Challenging conversations are essential for learning. They can push students to reconsider the appropriateness and accuracy of prior knowledge and assumptions and help construct new knowledge. It's thus important to carefully plan how to conduct these conversations and how to react when discomfort becomes hostile or dangerous.
Surface and seek to understand my limits and biases
Create a community to go to for reflection, feedback, and comfort
Establish solid relationships with people who are different from me
Learn about current social problems and their impacts on others
Self Assessment:Do I feel ill-prepared to talk about racism, ableism, heterosexism, or…? If so, commit to learning more about the issues by studying history, following current events, and the perspectives of the oppressed group.Do I reroute classroom discussions when I sense discomfort in the room? If so, commit to riding out the discussion next time.Do I feel isolated in my teaching about oppression? If so, commit to identifying a colleague with whom I can co-teach, plan or debrief.Do I worry about my ability to answer students’ questions about particular forms of oppression? If so, commit to accepting that I don’t have all the answers and embrace the opportunity to learn with my students.
State my commitment for challenging, worthwhile discussions on my syllabus
Provide a framework or a set of priorities for discussions
When we discuss social problems and concerns, we will seek to understand the social and historical roots of a situation, use an intersectional lens to see multiple dynamics at play, and highlight the distinct vulnerabilities of particular people.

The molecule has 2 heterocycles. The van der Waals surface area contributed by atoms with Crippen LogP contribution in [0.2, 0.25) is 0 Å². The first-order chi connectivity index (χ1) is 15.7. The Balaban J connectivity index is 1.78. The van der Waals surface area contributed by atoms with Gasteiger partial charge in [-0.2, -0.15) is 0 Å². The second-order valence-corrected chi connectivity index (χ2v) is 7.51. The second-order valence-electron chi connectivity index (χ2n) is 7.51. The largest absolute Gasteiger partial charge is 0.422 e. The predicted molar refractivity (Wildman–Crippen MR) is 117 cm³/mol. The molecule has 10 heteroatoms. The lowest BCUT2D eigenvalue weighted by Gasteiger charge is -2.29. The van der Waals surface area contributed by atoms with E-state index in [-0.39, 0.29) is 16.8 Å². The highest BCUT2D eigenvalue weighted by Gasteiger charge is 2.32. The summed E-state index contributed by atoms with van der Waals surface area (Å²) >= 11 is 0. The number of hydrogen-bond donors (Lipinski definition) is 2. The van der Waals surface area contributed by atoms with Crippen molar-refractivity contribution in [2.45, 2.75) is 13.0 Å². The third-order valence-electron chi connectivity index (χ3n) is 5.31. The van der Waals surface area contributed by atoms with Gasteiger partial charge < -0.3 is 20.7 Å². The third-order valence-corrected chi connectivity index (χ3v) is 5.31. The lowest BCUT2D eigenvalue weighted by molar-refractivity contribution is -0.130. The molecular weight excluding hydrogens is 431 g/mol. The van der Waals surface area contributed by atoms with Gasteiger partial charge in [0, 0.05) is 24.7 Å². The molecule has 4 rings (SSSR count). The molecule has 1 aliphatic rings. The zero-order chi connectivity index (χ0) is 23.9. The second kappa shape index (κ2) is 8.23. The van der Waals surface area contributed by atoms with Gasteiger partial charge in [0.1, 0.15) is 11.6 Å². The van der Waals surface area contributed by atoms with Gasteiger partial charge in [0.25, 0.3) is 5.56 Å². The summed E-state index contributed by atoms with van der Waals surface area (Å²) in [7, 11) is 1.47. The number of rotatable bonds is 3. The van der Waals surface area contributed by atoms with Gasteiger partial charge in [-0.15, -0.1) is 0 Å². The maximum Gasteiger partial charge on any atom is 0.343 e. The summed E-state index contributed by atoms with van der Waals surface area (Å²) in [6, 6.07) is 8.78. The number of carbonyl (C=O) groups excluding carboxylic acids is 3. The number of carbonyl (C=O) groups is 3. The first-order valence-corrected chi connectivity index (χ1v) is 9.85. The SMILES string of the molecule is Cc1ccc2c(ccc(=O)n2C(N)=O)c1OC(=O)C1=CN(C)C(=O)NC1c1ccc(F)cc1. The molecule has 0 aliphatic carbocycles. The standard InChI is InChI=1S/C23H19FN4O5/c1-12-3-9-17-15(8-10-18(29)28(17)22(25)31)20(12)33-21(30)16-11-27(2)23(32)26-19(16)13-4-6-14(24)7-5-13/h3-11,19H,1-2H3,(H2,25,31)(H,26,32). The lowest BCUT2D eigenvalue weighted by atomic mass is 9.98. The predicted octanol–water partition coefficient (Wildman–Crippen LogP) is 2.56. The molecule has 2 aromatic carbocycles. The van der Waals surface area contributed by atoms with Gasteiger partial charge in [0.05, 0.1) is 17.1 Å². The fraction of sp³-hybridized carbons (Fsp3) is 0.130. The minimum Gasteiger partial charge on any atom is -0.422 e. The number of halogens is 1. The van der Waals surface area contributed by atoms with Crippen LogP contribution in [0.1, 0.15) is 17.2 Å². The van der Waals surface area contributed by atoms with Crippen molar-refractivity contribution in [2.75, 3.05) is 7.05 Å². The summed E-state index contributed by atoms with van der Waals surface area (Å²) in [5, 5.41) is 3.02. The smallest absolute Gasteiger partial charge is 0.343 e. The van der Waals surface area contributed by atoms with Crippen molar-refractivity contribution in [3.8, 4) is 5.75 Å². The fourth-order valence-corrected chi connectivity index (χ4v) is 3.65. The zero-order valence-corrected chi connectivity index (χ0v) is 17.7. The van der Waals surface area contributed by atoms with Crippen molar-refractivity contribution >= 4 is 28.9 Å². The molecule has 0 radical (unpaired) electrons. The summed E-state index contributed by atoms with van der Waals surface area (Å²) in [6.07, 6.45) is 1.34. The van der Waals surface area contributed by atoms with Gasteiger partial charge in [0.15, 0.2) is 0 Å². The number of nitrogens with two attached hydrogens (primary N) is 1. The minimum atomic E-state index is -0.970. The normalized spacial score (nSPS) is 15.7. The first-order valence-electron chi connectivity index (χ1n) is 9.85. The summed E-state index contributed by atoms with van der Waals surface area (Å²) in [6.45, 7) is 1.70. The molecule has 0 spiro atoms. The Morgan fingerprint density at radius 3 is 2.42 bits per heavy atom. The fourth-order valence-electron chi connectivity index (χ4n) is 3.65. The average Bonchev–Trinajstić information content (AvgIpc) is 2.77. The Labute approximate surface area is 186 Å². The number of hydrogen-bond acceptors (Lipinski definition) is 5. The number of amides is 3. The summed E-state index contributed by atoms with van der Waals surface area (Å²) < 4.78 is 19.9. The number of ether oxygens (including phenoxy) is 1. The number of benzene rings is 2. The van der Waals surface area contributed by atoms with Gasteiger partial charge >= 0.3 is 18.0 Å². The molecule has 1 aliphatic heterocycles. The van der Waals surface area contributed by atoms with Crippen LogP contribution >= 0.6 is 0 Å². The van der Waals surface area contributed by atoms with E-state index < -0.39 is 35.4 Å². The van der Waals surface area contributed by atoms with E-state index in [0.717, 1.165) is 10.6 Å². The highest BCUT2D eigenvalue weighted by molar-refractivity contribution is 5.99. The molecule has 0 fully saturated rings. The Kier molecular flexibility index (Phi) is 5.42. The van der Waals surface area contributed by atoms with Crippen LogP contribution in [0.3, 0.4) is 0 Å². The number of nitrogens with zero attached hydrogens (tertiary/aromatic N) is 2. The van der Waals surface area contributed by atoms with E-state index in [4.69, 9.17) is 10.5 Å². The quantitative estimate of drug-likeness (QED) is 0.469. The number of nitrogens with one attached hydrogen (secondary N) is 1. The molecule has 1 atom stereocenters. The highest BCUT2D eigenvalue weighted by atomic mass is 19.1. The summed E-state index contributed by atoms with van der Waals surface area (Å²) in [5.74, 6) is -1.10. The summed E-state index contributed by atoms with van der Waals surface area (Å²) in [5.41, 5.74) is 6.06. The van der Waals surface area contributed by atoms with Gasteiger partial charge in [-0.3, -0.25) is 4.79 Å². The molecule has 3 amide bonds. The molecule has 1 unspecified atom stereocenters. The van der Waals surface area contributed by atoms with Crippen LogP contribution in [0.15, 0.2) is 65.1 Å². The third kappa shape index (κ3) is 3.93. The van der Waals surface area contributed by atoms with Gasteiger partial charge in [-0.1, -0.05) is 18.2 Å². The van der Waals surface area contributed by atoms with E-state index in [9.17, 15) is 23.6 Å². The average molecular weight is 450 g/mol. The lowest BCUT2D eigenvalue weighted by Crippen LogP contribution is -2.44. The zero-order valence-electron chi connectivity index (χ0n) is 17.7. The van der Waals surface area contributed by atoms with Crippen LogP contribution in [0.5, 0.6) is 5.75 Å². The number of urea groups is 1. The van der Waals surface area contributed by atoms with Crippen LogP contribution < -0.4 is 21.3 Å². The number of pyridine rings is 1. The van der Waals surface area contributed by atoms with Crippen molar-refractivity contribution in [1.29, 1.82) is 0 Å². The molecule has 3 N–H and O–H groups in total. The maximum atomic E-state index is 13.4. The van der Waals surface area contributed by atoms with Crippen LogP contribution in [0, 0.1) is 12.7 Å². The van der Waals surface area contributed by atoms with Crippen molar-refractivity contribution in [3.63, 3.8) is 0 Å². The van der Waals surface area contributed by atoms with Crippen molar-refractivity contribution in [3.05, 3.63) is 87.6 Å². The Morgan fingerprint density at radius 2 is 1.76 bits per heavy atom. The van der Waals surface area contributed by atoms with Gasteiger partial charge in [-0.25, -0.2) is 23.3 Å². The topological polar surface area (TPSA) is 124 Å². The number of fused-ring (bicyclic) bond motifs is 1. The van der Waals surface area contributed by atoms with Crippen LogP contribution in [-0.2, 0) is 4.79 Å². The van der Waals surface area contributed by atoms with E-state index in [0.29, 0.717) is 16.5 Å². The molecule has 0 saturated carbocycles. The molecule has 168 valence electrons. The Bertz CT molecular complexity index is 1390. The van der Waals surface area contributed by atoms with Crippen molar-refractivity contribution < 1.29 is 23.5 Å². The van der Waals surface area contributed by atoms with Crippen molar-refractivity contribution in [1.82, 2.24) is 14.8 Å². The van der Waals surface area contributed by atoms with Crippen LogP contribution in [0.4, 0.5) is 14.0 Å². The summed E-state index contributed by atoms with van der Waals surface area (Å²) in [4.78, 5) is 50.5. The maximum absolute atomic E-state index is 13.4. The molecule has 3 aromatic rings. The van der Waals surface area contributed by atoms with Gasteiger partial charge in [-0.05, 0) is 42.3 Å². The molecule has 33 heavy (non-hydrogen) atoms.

Create community agreements or discussion norms with students
Discuss microaggressions and how they will be handled
Consider presenting a case or posing a real-world problem that demands a socially just response
Prepare and ask pointed questions that challenge dominant assumptions and biases
Intervene if a microaggression has occurred – note that the impact of a student’s statement insulted the integrity of another
Seek regular, anonymous feedback on the class climate
After an eruption, ask for anonymous responses for that specific day:
Summarize student feedback and discuss a high-level summary with students
Landis, K. (2008) Start Talking: A handbook for engaging difficult dialogues in higher education. The University of Alaska Anchorage and Alaska Pacific University.
Murray-Johnson, K. (2019) (En)gauging Self Toward a Practical Framework for Race Talk Adult Learning 30(1)
Sue, D W (2015) Race Talk and the Conspiracy of Silence: Understanding and Facilitating Difficult Dialogues on Race Hoboken, NJ: Wiley
Managing Hot Moments in the Classroom from the Derek Bok Center